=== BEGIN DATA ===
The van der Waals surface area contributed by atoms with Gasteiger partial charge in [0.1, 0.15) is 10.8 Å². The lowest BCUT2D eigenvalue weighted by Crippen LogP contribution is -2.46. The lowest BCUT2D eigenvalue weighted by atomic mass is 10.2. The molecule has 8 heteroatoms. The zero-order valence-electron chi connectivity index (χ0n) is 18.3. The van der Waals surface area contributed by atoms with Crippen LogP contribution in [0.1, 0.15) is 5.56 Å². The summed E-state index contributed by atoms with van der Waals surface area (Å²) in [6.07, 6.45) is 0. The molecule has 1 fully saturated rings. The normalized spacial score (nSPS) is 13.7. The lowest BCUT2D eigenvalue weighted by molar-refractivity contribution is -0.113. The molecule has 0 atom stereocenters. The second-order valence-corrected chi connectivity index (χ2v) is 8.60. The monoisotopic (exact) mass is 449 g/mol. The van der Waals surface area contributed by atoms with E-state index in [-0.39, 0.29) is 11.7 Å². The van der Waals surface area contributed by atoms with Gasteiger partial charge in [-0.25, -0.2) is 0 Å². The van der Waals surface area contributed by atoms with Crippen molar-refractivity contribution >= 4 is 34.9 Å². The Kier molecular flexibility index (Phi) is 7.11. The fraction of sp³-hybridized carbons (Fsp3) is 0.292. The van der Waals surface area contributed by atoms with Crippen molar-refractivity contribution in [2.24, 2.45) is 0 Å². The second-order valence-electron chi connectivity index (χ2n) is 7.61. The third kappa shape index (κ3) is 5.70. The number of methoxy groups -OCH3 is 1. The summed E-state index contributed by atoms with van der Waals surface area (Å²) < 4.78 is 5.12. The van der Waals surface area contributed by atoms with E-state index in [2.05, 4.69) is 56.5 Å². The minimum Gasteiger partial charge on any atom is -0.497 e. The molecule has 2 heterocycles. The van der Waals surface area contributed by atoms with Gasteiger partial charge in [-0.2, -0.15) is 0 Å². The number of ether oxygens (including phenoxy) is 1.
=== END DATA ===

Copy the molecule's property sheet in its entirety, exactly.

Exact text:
The van der Waals surface area contributed by atoms with Gasteiger partial charge in [0.1, 0.15) is 10.8 Å². The lowest BCUT2D eigenvalue weighted by Crippen LogP contribution is -2.46. The lowest BCUT2D eigenvalue weighted by atomic mass is 10.2. The molecule has 8 heteroatoms. The zero-order valence-electron chi connectivity index (χ0n) is 18.3. The van der Waals surface area contributed by atoms with Crippen LogP contribution in [0.1, 0.15) is 5.56 Å². The summed E-state index contributed by atoms with van der Waals surface area (Å²) in [6.07, 6.45) is 0. The molecule has 1 fully saturated rings. The normalized spacial score (nSPS) is 13.7. The lowest BCUT2D eigenvalue weighted by molar-refractivity contribution is -0.113. The molecule has 0 atom stereocenters. The second-order valence-corrected chi connectivity index (χ2v) is 8.60. The monoisotopic (exact) mass is 449 g/mol. The van der Waals surface area contributed by atoms with E-state index in [-0.39, 0.29) is 11.7 Å². The van der Waals surface area contributed by atoms with Gasteiger partial charge in [-0.25, -0.2) is 0 Å². The van der Waals surface area contributed by atoms with Crippen molar-refractivity contribution >= 4 is 34.9 Å². The Kier molecular flexibility index (Phi) is 7.11. The fraction of sp³-hybridized carbons (Fsp3) is 0.292. The van der Waals surface area contributed by atoms with Crippen molar-refractivity contribution in [2.24, 2.45) is 0 Å². The second-order valence-electron chi connectivity index (χ2n) is 7.61. The third kappa shape index (κ3) is 5.70. The number of methoxy groups -OCH3 is 1. The summed E-state index contributed by atoms with van der Waals surface area (Å²) < 4.78 is 5.12. The van der Waals surface area contributed by atoms with E-state index in [2.05, 4.69) is 56.5 Å². The minimum Gasteiger partial charge on any atom is -0.497 e. The molecule has 2 heterocycles. The van der Waals surface area contributed by atoms with Gasteiger partial charge in [-0.2, -0.15) is 0 Å². The number of ether oxygens (including phenoxy) is 1.